Bad Blood

Too many shootings in the city have this in common: escalating anger over an old grudge soon leads to murder. But did a 2-year-old boy have to die?

The brawl "was a dividing point," recalled one of the men, whom we'll call R, who was loyal to Wysinger. "When the fight broke out it opened up an area for cats to say, 'I don't like him, I don't like him.'"

The dispute bifurcated the loose group of roughly 30 or so young men who controlled the trade in crack and marijuana in Lakeview — Wysinger remained a player on Randolph Street, while Stevens was exiled to Oceanview Park, a low-traffic area designated a drug-free zone by the city, which meant stiffer penalties for anyone caught holding drugs in the vicinity.

Those closer to Wysinger stuck with him; those allied with Stevens went over to the park. Neither group, however, could really be called a gang. The factions weren't hierarchical, and didn't have rules, codes, or organizational structures. The groups didn't even have names.

Some participants in the feud "were ready to fight," while "a few were ready to die," R said. And indeed, before long people started dying.

At the same time the conflict was simmering, the drug game was mutating. Crack and weed sales were down. Meth and ecstasy were supplanting rock cocaine in popularity, and the Lakeview hustlers weren't as well connected when it came to acquiring the new drugs. Meanwhile, the clientele was disappearing as poor drug users left the city for cheaper environs in the deep East Bay and elsewhere.

Guys who were accustomed to pulling in $500 a day watched as their profits dwindled. "Lakeview was always about money, hustling," R told us. "There's not that much money in the drug areas anymore."

Our other source, whom we'll call W, echoed the thought: "There's a lot of frustration on the streets. There's not much money in the dope game. If you can't live comfortably, you got nothing but anger."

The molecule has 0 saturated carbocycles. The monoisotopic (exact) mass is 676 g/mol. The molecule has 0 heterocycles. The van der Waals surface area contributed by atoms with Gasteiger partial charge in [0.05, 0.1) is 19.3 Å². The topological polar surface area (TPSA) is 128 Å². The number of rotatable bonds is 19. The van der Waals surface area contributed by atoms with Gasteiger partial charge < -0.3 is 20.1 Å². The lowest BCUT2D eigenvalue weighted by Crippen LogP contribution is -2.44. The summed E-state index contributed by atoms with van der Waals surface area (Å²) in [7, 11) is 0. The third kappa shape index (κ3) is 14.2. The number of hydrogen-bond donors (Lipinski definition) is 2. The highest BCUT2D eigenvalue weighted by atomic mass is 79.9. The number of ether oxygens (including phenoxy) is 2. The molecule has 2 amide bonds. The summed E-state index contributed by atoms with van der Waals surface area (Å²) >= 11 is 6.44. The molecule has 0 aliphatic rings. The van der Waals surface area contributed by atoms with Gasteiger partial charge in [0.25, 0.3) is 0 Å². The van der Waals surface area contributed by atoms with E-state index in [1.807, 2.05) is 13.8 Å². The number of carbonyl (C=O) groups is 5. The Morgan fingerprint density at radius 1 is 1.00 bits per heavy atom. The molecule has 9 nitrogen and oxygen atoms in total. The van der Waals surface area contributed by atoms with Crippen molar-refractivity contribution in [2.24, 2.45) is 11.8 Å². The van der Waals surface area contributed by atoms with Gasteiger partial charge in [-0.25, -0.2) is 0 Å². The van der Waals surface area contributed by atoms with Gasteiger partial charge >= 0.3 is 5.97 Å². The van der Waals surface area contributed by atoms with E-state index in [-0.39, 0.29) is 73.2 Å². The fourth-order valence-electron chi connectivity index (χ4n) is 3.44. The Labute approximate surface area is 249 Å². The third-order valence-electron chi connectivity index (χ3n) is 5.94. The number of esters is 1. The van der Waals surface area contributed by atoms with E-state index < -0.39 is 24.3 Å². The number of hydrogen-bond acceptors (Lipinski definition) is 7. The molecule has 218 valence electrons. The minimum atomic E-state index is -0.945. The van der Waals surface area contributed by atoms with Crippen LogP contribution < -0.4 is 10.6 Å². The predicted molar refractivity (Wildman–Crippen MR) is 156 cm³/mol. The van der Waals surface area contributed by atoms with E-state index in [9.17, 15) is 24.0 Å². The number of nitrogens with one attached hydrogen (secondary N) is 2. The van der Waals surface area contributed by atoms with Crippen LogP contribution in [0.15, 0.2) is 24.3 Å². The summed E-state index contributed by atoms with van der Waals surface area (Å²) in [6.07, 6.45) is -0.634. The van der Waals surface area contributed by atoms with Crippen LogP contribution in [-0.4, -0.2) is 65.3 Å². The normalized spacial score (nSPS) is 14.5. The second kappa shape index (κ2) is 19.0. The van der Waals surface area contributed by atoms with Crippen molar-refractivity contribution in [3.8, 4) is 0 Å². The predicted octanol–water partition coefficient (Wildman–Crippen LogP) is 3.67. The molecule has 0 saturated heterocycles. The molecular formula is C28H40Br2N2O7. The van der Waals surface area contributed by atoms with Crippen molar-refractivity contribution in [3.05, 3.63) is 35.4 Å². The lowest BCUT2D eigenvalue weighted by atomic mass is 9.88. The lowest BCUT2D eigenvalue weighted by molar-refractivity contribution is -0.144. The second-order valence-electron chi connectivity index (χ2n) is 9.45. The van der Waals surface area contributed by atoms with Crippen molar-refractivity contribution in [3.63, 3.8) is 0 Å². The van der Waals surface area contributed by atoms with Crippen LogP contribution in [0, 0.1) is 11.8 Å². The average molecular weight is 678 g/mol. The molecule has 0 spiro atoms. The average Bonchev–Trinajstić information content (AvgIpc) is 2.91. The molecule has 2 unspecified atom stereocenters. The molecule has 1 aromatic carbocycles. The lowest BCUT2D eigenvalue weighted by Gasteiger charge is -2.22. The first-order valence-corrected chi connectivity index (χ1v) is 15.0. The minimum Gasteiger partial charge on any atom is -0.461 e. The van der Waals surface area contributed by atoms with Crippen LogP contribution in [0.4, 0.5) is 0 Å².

The anger expressed itself in gunfire, as the two factions began taking aim at one another — and that, the sources say, is when the feud really exploded, with each shooting sparking a retaliatory barrage of bullets. What began as a fist fight and hurt feelings quickly morphed into a string of grisly tit-for-tat killings.

Less than a week after the fight, Sean Anderson, 18, one of the alleged participants in the brawl, and an ally of Stevens, was murdered. Marking his demise with a five-sentence-long blurb, the San Francisco Chronicle reported, "Anderson was walking on Capitol Street in the Oceanview district at 8:30 p.m. when the two men started chasing him. He stumbled between two parked cars, and the men opened fire. ... Inspector Thomas Cleary of the homicide detail said police have no suspects or motive."

Three years later detectives probably have a theory about the case, but they still haven't taken a suspect into custody for the slaying of Anderson. That's not unusual for the San Francisco Police Department, which has been struggling to make arrests in serious cases for many years. As of early December, 80 people had been slain within the city limits during this calendar year; police, according to a well-placed source at the Hall of Justice, had made arrests in only 21 cases.

After many fairly quiet years, the city's murder rate began ballooning in 2004, hit a 10-year peak in 2005 when 96 people were killed, and today remains well above the levels documented in the mid- to late 1990s.

In this violent context, Wysinger was known both as a heavy-handed pugilist, and a fun-loving, weed-smoking partier. "He liked everything a young nigga would, like partying and feeling good," W told us, adding that Wysinger loved fast cars, motorcycles, and bikes. "You could see Dernae going to the X Games or somethin'. I saw him wheelie all the way up Randolph, and if you been to Randolph, you know that's a long way."

In R's opinion, "[Dernae] was respected and feared in Lakeview. My perspective is a lot of people were scared of him and they didn't want to fight him, so they went the alternate route." As in using bullets to take him down.

Guns, especially military combat weapons, are easy to come by in Lakeview. W, for example, owns a Chinese-made AK-47, a Russian-made AK-47, and a third rifle, a collection he picked up for a mere $750. "It's easier to get an assault rifle than a handgun. You can get one before you can get a 9 [mm handgun]," W told us, explaining that assault rifles retail for less on the streets because they're harder to conceal.

Wysinger's father, Randolph Wysinger, says the gunfire that popped off around the neighborhood didn't faze his son. "Dernae wasn't scared of anything," he recalled. "That's probably what got him killed. These guys were looking for him for months."

Before the feud erupted, Dernae had more opportunities to display his warm, gregarious side. "He could get along with anybody. There was a time when we lost our place and we were staying in a hotel in San Bruno. It wasn't but a couple days we were staying there and Dernae had met everyone around there," his father recounted.

Today Randolph Wysinger is still wrestling with the loss of Dernae and Naemon. He's also dealing with another painful loss: an adopted son who's been banished to state prison for his role in the fratricidal street war.

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